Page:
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Iron Man 3 is a crazy, gutsy sequel. Once it gets going, its penchant for zagging instead of zigging is welcome relief from the typical strain of sequelitis.

Iron Man in the Rust Belt

Ben Kingsley is The Mandarin
Ben Kingsley is The Mandarin

There are three things that make Iron Man 3 (for what it’s worth, Iron Man Three is displayed in the end credits) particularly interesting and exciting: current events, technology, and the “Shane Black meets Christopher Nolan” effect. If thought of as a Venn diagram, where those three areas intersect is ground zero for really exciting filmmaking.

The story gets off to a seemingly jumbled start, including pre-studio logo voiceover comments from Tony Stark. It feels like the movie’s searching for a tone, maybe even a whole new direction. Indeed, Jon Favreau has relinquished the director’s chair to Shane Black while Favreau serves as an executive producer and returns to his role as Tony’s bodyguard, Happy Hogan.

Could it be Iron Man’s gotten a little rusty? Has the series lost its way in this third chapter that also serves as a follow-up to last year’s Avengers get together?

Come on now, true believers. That restless, directionless vibe actually turns out to be an immaculately executed part of Shane Black’s plan.

The Stark Knight Rises

Might as well discuss that “Shane Black meets Christopher Nolan effect” right here, right now.

Black was the wunderkind writer behind Lethal Weapon. His was a rising star that skyrocketed so high so quickly there was only one place to go: down. And it happened in spectacular fashion, as the highly-hyped Arnold Schwarzenegger flick Last Action Hero landed with an ear-ringing thud. But, 8 years ago, Black made his directorial debut with an inventive little crime comedy called Kiss Kiss Bang Bang. It starred none other than Robert Downey, Jr.

Black’s first collaboration with Downey also has that same disorganized start, but it’s also clearly part of the joke. The movie’s playfulness proved Black still had a great ear for dialogue and a fluency in the language of the moving image.

Now Black is back (again) and in terrific form. As is becoming common with this type of movie, though, the dark shadow of Christopher Nolan (who reset the possibilities for comic book-based movies with his Dark Knight trilogy) hovers over much of the action. In what might be the most blatant reference yet to a Nolan movie, there’s even a mention of a little something called “Clean Slate.”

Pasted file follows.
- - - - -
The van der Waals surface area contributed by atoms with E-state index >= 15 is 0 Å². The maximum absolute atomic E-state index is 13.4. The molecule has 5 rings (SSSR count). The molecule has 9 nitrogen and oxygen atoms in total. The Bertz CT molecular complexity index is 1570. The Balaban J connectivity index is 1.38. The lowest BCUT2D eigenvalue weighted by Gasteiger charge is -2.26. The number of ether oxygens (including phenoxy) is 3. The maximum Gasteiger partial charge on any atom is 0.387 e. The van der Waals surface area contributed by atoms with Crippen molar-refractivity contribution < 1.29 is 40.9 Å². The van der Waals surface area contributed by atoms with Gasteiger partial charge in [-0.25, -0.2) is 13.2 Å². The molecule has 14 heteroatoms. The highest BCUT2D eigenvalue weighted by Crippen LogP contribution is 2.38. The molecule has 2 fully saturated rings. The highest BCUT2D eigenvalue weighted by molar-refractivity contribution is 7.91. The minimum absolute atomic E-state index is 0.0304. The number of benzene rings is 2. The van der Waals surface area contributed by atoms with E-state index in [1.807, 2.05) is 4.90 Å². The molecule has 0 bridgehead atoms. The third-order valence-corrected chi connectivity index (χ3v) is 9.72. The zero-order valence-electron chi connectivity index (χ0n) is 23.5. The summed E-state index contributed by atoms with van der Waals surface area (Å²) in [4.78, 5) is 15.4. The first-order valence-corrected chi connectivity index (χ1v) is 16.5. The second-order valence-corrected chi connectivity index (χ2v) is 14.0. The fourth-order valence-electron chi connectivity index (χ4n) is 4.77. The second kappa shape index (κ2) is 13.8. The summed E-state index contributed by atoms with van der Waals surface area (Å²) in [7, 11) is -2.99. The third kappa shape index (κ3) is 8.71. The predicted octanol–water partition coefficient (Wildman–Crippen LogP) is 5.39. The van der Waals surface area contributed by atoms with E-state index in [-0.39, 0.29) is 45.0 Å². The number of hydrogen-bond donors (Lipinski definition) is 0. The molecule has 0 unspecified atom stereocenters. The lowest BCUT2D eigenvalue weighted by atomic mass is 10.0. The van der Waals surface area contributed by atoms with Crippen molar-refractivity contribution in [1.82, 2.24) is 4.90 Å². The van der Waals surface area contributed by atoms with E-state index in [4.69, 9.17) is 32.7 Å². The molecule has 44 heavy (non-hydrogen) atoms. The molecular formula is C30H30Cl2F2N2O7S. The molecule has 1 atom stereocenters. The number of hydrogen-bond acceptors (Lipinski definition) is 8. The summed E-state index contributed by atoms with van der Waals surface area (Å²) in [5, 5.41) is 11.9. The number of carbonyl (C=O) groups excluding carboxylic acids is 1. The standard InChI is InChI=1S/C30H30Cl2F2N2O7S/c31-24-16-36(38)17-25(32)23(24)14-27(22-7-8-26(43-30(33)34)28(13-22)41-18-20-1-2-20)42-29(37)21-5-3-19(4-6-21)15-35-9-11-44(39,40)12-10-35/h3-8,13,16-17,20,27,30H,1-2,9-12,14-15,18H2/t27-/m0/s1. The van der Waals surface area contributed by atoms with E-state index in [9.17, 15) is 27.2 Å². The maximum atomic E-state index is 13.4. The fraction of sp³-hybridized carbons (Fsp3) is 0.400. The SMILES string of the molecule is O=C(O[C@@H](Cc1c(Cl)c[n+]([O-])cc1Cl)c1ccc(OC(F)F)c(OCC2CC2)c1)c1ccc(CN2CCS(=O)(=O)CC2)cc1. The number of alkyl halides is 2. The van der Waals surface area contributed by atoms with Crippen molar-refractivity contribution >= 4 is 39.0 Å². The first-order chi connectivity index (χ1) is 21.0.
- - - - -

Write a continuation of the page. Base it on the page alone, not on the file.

All things considered, it makes sense that Black would share some of the same storytelling sensibilities as Nolan. Here, with Iron Man 3, Black follows one of Nolan’s key tenets in the genre: nothing is sacred. As with the Dark Knight trilogy, though, to say any more would be to spoil the fun. It’s enough to say the approach put to work here in the Marvel universe makes for an exciting movie.

Zero Dark Tony

Iron Man 3 dips its iron toes into the muddy waters of current events by way of a new villain wreaking havoc in America. The Mandarin (Ben Kingsley, Hugo) is a terrorist with an agenda; he cites atrocities committed against Native Americans in 1864 Colorado among other issues on his hit parade. He’s out for retribution and he does so by destroying a major Hollywood landmark, the Chinese Theatre, in a bombing incident that seemingly involved no bombs.

The Mandarin’s madness is presented in a gritty style that feels a bit like Zero Dark Thirty. He commandeers TV channels nationwide to broadcast his message of terror; the imagery and sounds all keenly in tune with what puts Americans on edge these days.

As the storyline with The Mandarin begins, it feels like Iron Man 3 wants to exorcise the demons of terrorism and put current events squarely in the safe confines of the Marvel universe. But The Mandarin turns out to be merely part of a much bigger plot and his character arc goes off in a dramatically different direction from what would typically be expected of a villain.